Former FIFA president João Havelange, who ran soccer's governing body for over two decades, died on Tuesday in Rio de Janeiro at age 100.
The Brazilian-born Havelange had reportedly been released from a local hospital in July.
Havelange led FIFA from 1974 to '98 and was the first non-European to head the organization. Havelange served six terms in office, helping the sport become a lucrative powerhouse, and he oversaw the World Cup tournament field expansion to include more nations.
He was succeeded in the position by former president Sepp Blatter.
Havelange was the organization's honorary president until 2013, when reports surfaced that he took bribes in the International Sports and Leisure (ISL) sports marketing agency scandal. FIFA ethics court judge Joachim Eckert called Havelange's conduct "morally and ethically reproachable."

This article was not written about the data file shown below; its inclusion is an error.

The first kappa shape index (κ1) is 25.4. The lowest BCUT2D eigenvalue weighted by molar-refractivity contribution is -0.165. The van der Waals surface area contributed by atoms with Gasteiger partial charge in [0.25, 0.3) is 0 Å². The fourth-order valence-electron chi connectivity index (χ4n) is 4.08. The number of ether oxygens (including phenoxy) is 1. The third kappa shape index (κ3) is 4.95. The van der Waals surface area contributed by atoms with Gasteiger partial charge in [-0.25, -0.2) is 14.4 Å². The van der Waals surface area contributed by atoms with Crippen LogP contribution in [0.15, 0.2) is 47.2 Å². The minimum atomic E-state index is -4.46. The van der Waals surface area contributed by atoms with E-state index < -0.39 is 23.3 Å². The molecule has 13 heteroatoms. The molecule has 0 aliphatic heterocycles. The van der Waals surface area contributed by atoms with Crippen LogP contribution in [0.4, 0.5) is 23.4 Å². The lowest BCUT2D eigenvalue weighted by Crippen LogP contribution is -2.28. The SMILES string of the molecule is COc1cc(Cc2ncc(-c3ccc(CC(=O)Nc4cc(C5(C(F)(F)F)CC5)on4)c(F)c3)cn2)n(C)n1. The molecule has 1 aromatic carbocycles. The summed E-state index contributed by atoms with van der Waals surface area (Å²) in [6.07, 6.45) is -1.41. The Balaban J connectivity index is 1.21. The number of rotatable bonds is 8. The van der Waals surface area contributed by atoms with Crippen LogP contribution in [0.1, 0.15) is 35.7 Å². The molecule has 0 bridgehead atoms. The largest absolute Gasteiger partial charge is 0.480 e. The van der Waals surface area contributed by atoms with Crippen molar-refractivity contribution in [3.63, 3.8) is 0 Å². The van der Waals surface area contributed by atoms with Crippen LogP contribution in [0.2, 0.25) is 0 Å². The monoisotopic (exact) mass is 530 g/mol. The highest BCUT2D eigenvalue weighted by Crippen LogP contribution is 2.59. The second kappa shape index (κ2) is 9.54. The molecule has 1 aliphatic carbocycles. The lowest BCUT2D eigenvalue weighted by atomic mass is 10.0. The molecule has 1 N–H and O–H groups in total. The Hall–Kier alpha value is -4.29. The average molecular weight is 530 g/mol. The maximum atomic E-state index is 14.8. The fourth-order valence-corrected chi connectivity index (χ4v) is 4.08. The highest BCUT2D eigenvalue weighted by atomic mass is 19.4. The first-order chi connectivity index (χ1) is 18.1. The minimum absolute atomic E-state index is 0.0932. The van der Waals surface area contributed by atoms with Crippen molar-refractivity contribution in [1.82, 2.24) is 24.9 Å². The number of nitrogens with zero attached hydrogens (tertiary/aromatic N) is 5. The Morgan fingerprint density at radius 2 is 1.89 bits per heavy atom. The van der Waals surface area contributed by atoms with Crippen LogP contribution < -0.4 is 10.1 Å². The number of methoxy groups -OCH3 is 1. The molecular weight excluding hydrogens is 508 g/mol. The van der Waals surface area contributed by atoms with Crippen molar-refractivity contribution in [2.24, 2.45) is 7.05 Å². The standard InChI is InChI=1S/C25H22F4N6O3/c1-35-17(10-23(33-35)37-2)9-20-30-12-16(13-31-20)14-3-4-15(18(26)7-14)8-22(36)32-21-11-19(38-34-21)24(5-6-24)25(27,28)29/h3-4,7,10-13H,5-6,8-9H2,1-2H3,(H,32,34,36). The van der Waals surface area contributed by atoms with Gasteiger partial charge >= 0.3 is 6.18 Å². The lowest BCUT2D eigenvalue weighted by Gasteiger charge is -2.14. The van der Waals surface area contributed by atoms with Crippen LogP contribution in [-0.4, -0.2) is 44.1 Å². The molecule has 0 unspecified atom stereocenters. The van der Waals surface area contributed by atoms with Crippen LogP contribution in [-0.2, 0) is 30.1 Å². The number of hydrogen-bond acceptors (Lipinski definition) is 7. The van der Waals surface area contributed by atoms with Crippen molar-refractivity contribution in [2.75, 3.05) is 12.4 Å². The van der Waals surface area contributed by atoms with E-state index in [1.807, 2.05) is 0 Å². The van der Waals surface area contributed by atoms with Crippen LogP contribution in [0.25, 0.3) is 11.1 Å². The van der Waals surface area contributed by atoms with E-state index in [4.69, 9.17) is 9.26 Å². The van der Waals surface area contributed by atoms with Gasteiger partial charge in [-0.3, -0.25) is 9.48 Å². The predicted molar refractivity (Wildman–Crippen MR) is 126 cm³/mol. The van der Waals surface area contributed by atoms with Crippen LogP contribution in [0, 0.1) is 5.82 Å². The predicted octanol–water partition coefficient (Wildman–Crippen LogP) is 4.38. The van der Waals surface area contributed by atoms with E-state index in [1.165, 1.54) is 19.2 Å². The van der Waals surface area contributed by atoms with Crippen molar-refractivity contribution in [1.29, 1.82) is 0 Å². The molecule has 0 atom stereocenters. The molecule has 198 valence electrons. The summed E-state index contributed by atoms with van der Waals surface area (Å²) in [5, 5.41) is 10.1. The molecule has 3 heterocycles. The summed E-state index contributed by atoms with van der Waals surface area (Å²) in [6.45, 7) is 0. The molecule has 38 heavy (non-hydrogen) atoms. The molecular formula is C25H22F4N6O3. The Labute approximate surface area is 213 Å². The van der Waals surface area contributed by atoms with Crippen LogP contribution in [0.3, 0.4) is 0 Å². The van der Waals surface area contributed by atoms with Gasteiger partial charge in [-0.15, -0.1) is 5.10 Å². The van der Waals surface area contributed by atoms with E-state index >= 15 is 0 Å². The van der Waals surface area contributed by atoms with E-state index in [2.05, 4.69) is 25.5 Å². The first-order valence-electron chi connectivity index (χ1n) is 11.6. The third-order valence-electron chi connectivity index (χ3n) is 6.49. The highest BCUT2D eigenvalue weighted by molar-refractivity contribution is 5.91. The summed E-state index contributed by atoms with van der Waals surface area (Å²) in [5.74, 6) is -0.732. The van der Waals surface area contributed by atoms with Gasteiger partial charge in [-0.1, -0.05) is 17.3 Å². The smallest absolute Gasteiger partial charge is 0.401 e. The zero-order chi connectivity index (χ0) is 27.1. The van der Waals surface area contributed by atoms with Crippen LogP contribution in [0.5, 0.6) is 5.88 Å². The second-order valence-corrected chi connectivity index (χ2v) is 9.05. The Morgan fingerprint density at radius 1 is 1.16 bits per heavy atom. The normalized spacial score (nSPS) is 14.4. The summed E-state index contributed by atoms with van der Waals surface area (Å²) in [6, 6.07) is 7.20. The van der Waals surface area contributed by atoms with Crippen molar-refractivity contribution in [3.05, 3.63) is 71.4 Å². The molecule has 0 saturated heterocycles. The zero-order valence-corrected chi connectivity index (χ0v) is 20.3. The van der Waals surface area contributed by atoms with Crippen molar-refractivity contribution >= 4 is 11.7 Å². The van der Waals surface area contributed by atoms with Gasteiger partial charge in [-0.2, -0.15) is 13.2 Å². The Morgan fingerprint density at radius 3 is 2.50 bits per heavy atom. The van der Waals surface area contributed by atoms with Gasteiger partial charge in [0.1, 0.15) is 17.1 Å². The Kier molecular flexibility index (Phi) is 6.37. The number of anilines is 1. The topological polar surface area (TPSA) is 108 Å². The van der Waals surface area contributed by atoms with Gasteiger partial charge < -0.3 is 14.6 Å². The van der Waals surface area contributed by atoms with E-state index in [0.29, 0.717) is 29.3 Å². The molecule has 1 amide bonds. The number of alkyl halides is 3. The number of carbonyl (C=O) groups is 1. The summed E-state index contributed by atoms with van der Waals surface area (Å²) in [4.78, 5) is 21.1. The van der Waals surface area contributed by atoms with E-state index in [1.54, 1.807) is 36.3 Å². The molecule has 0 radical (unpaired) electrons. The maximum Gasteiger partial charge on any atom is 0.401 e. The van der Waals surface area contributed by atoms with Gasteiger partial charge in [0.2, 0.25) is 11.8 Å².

The Olympic Stadium at the Rio Summer Games is named in his honor and he was a member the International Olympic Committee for 48 years before resigning in 2011 in the wake of another investigation into his dealings with the ISL, which arose in response to accusations that he received a $1 million kickback.
– Scooby Axson